5 Jun 2012
Books/ Book Chapters
Regional Trade Agreements and domestic labour market regulation
Book chapter by Christian Häberli (WTI), Marion Jansen (ILO), and José-Antonio Monteiro (Université de Neuchâtel)
In this paper we discuss the relationship between labour market regulation and regional trade agreements from both a legal and an economic angle. We examine empirically whether regional trade liberalisation is associated with deterioration (“race to the bottom”) of domestic labour standards beyond those reflected in the 1998 ILO Declaration on the Fundamental Principles and Rights at Work. Using a panel of 90 developed and developing countries, covering the years from 1980 to 2005, we find that after the entry into force of a regional trade agreement (RTA), labour standards applying to employment protection and unemployment benefits are significantly weakened. We show that such a lowering of protection levels tends to occur in high income countries and that this effect mainly stems from RTAs among such countries rather than with low or middle income countries.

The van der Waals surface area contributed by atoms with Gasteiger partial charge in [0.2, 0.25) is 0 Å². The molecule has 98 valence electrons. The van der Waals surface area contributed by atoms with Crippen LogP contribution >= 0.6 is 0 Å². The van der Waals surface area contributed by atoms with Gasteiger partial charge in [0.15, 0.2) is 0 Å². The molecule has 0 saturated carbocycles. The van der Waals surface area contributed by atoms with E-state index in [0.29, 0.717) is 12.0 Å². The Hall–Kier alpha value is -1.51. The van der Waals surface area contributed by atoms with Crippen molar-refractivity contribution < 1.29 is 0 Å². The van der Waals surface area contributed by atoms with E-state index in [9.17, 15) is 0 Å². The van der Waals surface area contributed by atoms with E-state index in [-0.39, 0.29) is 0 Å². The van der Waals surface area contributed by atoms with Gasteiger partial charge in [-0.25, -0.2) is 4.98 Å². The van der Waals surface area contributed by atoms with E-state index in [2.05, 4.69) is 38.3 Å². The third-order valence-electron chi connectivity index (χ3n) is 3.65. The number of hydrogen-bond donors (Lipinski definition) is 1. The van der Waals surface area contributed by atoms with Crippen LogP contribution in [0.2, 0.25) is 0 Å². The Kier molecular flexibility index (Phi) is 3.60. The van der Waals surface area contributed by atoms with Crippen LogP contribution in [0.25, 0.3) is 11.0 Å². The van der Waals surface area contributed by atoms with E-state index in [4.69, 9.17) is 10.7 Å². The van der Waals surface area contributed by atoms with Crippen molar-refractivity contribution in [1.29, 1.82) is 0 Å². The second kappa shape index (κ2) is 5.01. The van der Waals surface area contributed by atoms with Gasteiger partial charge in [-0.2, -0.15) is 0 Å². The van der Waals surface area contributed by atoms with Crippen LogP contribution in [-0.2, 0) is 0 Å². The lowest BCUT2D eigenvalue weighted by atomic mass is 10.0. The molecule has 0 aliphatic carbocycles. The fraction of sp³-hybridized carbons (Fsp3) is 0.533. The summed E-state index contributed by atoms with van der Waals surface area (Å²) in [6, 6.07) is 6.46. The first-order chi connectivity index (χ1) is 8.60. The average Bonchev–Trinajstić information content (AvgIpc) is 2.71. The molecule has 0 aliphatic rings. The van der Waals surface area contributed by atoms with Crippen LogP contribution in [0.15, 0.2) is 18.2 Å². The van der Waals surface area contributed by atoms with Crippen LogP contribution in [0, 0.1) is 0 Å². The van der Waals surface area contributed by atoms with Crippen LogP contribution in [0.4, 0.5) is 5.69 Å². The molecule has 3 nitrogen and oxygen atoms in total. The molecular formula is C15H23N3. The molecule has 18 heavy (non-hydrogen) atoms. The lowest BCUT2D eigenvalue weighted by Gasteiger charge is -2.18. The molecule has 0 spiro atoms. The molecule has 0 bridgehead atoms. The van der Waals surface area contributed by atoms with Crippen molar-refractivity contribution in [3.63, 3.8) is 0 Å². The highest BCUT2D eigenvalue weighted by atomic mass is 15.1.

Concern about competitive pressure to weaken domestic labour regulation is reflected in a variety of undertakings in RTAs not to administer labour laws with a view to improving one’s competitive position in trade or foreign direct investment (FDI). The above-mentioned empirical findings indicate that such provisions could potentially become relevant, and that this is more likely to be the case for high income members of RTAs. Our analysis, from a legal point of view, of relevant institutional and procedural mechanisms indicates however that enforceability of the relevant provisions is weak for most of the existing legal texts.
Tags: labour market, labour policy, international trade unions, labour standards, regional development, trade, Asia, EU countries, Pacific, role of ILO
The Book: Policy Priorities for International Trade and Jobs
How does trade affect jobs? The International Collaborative Initiative on Trade and Employment (ICITE) brings together ten international organisations with the aim of improving understanding of the interaction of trade and the labour market, promoting dialogue among stakeholders, and developing policy relevant conclusions. Launched in 2010, the first wave of work under ICITE is nearing completion.
This book presents highlights from the first two years of work, as selected by ICITE partners.